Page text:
hmm, well... unless i'm getting radical with crazy stuff, i line up the piston to the bottom of the transfers, there are some theories about minor misalignment in the transfer-to-piston-crown interface leading to badness... there are also some theories about anti-reversion stuff that says its good to have a misalignment there... woah! too much thinking for me, i just set my cylinder base spacing to get that perfecto, then i port the exhaust to match. Usually i let the piston crown dip a cunthair below the exhaust port floor, just so i don't get a hot spot on the piston. maybe i made that up, maybe it works, i dunno, my pistons run pretty cool.
if you've got fancy schmansy head machining stuff, you can cut your head to compensate for whatever the deck height comes out to, or machine your cylinder. If i don't have that equipment, i get it close or would pay someone to machine my jug if it was super far off. You can fix your squish a little bit with the head gasket, but you gotta use good ones, aluminum or copper or whatever. Beer can is ok, but copper is better.
i haven't really seen too many of the commercially produced heads that i like, i think they are set up for high rpm AV10's with crazy exhaust timing. I prefer something with a smaller squish and a bigger taper. 1.0-1.3 squish clearance is usually what i'm shooting for.
As for the temp thing, i'm assuming you mean CHT... this is tricky, not an easy answer. First of all stupid swingy french motors run hot head temp because they don't get good airflow. Second the fins are small and third they are variated so they are ripping high RPM when not moving very fast and getting good cool air.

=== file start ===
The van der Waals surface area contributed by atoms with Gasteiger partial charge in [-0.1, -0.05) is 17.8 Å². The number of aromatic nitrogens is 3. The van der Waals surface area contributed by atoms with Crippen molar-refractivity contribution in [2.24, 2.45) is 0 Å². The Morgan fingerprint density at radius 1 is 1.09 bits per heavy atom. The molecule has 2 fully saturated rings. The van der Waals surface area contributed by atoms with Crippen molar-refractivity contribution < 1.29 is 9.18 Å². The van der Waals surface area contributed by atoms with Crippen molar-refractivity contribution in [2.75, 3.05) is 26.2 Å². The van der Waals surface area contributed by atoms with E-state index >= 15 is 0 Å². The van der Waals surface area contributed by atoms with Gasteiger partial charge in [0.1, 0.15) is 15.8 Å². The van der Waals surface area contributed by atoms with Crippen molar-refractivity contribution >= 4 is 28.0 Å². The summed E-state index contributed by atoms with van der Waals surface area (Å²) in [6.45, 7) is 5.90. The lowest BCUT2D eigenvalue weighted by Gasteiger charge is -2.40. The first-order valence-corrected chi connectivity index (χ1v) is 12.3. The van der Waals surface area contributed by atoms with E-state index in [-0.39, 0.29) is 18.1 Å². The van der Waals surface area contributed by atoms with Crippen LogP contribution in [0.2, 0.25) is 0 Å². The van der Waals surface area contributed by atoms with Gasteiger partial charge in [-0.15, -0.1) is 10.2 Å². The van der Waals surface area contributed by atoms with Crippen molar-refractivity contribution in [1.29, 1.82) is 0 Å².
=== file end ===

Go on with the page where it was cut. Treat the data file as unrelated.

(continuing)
The piston temp is really what you care about, not the cylinder head temp. You can get your CHT up to 700 degrees where aluminum begins to loose strength, without causing any harm to your engine.
if your piston face gets hot, however, you will sieze... bummer.
If you're careful to keep your piston cool, 400, 450, all day long on the CHT. If your piston is hotter than your head for some reason you can sieze at 380.
I watch the piston face and underside for black carbon buildup. That means your oil is burning and you're piston is 400-450 degrees. If you're paying attention and notice your temps are consistent, say, 410, and your piston isn't building up black carbon, you are safe at that temp and can assume short blasts up to 420, 430 are safe. If you are running 390 and getting a lot of gunk on the piston, you need to do something to cool the piston down and you will know that a head temp of 390= danger zone.
the CHT thing is really only useful as a comparison tool, to tell you if something has gone wrong or to compare from one similar setup to another.